In Latin, the Mass is ended with the words: Ite Missa est. It is from these words that we take the name for the eucharistic celebration — the Mass! It is with these words that we send the community out in mission to proclaim the Good News.
We are instructed to go out to the world, witness to our faith and invite those we encounter into intimacy with God — the same intimacy we experience through the Word and the Sacraments.
Our faith instructs us that the remedy for death and all its manifestations in sin, weakness and suffering is Christ himself. The remedy for sin and death is his Paschal Mystery. We experience and encounter this remedy in our participation in the Eucharist.
What a blessing we have in the treasure of this gift from God. In the Eucharist, we begin the life of heaven. We make a passage from spiritual death to life. We are nourished in the presence and glory of God. By our reception of the Eucharist and by our and adoration of the Lord present in his Body and Blood, we taste the first fruits of heaven.
In 1876, in the rectory of this church, the first cathedral, at the desk that remains to this day in a room near the entrance to this church, the bishop of Richmond at that time, James Gibbons (later Cardinal Gibbons), wrote his famous treatise on the Catholic Faith: “Faith of Our Fathers.”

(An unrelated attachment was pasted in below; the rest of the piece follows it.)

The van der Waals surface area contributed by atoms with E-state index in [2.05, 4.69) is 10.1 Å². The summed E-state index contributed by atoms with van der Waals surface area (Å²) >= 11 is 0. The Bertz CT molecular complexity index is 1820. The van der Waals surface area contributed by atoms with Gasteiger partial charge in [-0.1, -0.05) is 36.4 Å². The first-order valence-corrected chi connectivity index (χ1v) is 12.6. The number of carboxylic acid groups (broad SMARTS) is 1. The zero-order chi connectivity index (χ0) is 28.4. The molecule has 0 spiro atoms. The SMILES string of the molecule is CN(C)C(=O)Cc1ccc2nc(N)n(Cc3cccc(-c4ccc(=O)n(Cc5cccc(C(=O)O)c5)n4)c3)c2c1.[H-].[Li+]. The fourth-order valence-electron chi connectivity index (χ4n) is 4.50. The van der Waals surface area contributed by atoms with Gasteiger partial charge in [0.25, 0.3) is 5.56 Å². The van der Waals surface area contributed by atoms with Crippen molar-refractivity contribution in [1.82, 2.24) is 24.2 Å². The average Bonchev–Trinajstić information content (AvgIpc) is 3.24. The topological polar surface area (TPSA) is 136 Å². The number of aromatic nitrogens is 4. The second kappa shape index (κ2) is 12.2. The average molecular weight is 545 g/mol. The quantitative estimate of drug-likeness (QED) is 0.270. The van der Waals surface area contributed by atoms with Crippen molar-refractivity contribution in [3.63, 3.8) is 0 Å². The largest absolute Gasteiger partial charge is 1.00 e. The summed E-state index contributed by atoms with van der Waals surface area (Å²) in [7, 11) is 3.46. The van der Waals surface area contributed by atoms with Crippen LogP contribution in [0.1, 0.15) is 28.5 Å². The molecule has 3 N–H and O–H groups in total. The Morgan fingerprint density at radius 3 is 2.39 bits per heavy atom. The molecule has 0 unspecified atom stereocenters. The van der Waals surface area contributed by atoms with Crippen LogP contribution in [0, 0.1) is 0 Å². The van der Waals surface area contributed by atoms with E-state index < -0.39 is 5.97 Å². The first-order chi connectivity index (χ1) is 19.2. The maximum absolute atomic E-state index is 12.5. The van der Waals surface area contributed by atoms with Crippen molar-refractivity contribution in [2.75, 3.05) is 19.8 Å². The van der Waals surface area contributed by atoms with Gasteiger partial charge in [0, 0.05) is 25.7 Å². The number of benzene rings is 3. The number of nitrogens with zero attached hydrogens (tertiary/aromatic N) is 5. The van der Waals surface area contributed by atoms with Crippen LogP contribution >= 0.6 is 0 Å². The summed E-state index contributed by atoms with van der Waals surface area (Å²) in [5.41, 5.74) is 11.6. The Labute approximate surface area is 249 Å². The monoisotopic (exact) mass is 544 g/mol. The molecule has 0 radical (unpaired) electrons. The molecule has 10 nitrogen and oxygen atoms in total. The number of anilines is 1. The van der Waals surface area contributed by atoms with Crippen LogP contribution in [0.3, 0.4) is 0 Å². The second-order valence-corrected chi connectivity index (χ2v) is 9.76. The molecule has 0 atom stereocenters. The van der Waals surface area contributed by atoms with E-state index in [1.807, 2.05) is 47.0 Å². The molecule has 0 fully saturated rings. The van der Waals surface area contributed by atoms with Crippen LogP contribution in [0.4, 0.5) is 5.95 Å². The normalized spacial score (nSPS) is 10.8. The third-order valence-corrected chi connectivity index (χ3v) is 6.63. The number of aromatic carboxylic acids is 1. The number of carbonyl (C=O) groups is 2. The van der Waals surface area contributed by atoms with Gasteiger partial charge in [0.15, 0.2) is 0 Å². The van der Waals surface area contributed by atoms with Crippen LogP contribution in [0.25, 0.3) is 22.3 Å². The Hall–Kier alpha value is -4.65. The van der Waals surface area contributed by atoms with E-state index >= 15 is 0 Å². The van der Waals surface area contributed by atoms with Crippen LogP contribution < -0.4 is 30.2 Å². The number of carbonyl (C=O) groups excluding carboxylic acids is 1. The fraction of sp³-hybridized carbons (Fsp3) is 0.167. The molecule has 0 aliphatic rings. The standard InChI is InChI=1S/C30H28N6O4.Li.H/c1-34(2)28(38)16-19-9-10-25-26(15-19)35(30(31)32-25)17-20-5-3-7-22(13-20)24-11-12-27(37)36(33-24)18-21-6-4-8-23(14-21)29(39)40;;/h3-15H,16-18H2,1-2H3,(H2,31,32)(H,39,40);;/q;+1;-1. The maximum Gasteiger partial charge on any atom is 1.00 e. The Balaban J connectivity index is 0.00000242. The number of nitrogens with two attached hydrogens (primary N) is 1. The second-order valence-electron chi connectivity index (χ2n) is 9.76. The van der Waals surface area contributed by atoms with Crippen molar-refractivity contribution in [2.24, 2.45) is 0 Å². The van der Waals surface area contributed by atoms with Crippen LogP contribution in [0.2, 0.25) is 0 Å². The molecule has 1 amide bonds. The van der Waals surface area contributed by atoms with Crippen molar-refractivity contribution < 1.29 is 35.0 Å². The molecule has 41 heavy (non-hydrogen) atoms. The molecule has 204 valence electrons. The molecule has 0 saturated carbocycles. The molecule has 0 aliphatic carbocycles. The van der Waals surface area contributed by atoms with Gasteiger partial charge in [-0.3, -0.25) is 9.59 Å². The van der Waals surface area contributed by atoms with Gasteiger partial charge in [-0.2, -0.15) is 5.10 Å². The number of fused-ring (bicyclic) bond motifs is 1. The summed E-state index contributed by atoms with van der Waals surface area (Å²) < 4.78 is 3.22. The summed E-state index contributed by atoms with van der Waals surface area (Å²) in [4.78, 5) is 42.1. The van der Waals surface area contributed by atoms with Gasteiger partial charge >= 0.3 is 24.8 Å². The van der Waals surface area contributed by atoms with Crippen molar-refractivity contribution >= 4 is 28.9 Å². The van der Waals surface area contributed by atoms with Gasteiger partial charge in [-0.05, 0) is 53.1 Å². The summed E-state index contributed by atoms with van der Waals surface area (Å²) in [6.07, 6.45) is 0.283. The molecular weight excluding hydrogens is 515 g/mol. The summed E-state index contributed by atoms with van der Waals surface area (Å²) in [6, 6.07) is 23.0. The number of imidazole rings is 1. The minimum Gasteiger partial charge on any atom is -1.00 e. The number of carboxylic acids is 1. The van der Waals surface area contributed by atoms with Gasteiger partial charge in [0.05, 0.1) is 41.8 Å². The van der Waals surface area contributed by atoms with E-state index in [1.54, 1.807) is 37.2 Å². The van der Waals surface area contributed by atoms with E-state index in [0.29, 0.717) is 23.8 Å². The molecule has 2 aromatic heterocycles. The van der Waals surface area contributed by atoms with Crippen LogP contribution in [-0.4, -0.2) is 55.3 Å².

In this work, he summarized our Catholic faith for the many Catholic families as well as the many non-Catholics he encountered in this diocese. This book would have an influence in spreading the faith among Catholics and other men and women of good will for many years to come. In “Faith of Our Fathers,” Gibbons says this about the Real Presence of Christ in the Eucharist:
“When a Priest celebrates Mass, he honors God, he rejoices the angels, he edifies the Church, he helps the living, he obtains rest for the dead, and makes himself a partaker of all that is good.
“With what awe and grateful love should we assist at this Sacrifice? The angels were present at Calvary. Angels are present also at Mass. If we cannot assist with the seraphic love and rapt attention of the angelic spirits, let us worship, at least, with the simple devotion of the shepherds of Bethlehem and the unswerving faith of the Magi.
“Let us offer to our God the golden gift of a heart full of love and the incense of our praise and adoration, repeating often during the holy oblation the words of the Psalmist: ‘The mercies of the Lord I will sing forever.’”
We are grateful as we celebrate 200 years of faith and charity in the Commonwealth of Virginia that in communion with God and with one another, and in fulfilling the Church’s mission, we have assisted in the work of the Church to transform our culture and commonwealth to image more beautifully, more fully, the Gospel and the love of Christ.